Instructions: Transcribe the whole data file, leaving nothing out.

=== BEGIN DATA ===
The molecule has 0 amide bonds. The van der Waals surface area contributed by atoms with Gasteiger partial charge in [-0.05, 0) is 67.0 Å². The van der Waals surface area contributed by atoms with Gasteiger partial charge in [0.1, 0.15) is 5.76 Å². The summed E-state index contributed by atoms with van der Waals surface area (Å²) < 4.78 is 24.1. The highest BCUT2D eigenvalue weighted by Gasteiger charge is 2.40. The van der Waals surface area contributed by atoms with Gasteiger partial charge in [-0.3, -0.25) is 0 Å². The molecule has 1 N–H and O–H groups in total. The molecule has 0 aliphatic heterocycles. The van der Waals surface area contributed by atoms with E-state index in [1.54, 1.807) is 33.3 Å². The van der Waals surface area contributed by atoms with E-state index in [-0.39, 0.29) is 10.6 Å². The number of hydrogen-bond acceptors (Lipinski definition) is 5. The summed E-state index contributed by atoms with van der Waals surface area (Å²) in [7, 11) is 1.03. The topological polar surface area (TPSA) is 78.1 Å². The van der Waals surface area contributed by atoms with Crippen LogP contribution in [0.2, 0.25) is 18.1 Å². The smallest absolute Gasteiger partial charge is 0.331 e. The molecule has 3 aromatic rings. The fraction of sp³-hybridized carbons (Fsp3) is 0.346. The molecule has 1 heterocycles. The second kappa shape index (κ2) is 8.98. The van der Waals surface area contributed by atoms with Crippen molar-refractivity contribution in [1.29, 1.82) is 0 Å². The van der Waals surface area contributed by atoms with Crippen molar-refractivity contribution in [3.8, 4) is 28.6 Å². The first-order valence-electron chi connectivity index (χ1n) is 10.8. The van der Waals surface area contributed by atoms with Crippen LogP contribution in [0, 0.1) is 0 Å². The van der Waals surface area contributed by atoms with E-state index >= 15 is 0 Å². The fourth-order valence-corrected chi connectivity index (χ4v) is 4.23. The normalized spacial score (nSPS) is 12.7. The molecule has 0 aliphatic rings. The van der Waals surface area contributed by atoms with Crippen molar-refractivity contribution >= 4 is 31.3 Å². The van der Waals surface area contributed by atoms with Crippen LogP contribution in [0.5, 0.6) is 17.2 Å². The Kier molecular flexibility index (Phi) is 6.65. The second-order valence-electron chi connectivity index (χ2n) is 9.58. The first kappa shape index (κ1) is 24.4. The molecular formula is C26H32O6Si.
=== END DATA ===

The molecule has 0 amide bonds. The van der Waals surface area contributed by atoms with Gasteiger partial charge in [-0.05, 0) is 67.0 Å². The van der Waals surface area contributed by atoms with Gasteiger partial charge in [0.1, 0.15) is 5.76 Å². The summed E-state index contributed by atoms with van der Waals surface area (Å²) < 4.78 is 24.1. The highest BCUT2D eigenvalue weighted by Gasteiger charge is 2.40. The van der Waals surface area contributed by atoms with Gasteiger partial charge in [-0.3, -0.25) is 0 Å². The molecule has 1 N–H and O–H groups in total. The molecule has 0 aliphatic heterocycles. The van der Waals surface area contributed by atoms with E-state index in [1.54, 1.807) is 33.3 Å². The van der Waals surface area contributed by atoms with E-state index in [-0.39, 0.29) is 10.6 Å². The number of hydrogen-bond acceptors (Lipinski definition) is 5. The summed E-state index contributed by atoms with van der Waals surface area (Å²) in [7, 11) is 1.03. The topological polar surface area (TPSA) is 78.1 Å². The van der Waals surface area contributed by atoms with Crippen LogP contribution in [0.2, 0.25) is 18.1 Å². The smallest absolute Gasteiger partial charge is 0.331 e. The molecule has 3 aromatic rings. The fraction of sp³-hybridized carbons (Fsp3) is 0.346. The molecule has 1 heterocycles. The second kappa shape index (κ2) is 8.98. The van der Waals surface area contributed by atoms with Crippen molar-refractivity contribution in [1.29, 1.82) is 0 Å². The van der Waals surface area contributed by atoms with Crippen molar-refractivity contribution in [3.8, 4) is 28.6 Å². The first-order valence-electron chi connectivity index (χ1n) is 10.8. The van der Waals surface area contributed by atoms with Crippen LogP contribution in [0, 0.1) is 0 Å². The van der Waals surface area contributed by atoms with E-state index >= 15 is 0 Å². The fourth-order valence-corrected chi connectivity index (χ4v) is 4.23. The normalized spacial score (nSPS) is 12.7. The molecule has 0 aliphatic rings. The van der Waals surface area contributed by atoms with Crippen molar-refractivity contribution >= 4 is 31.3 Å². The van der Waals surface area contributed by atoms with Crippen LogP contribution in [0.5, 0.6) is 17.2 Å². The Kier molecular flexibility index (Phi) is 6.65. The second-order valence-electron chi connectivity index (χ2n) is 9.58. The first kappa shape index (κ1) is 24.4. The molecular formula is C26H32O6Si.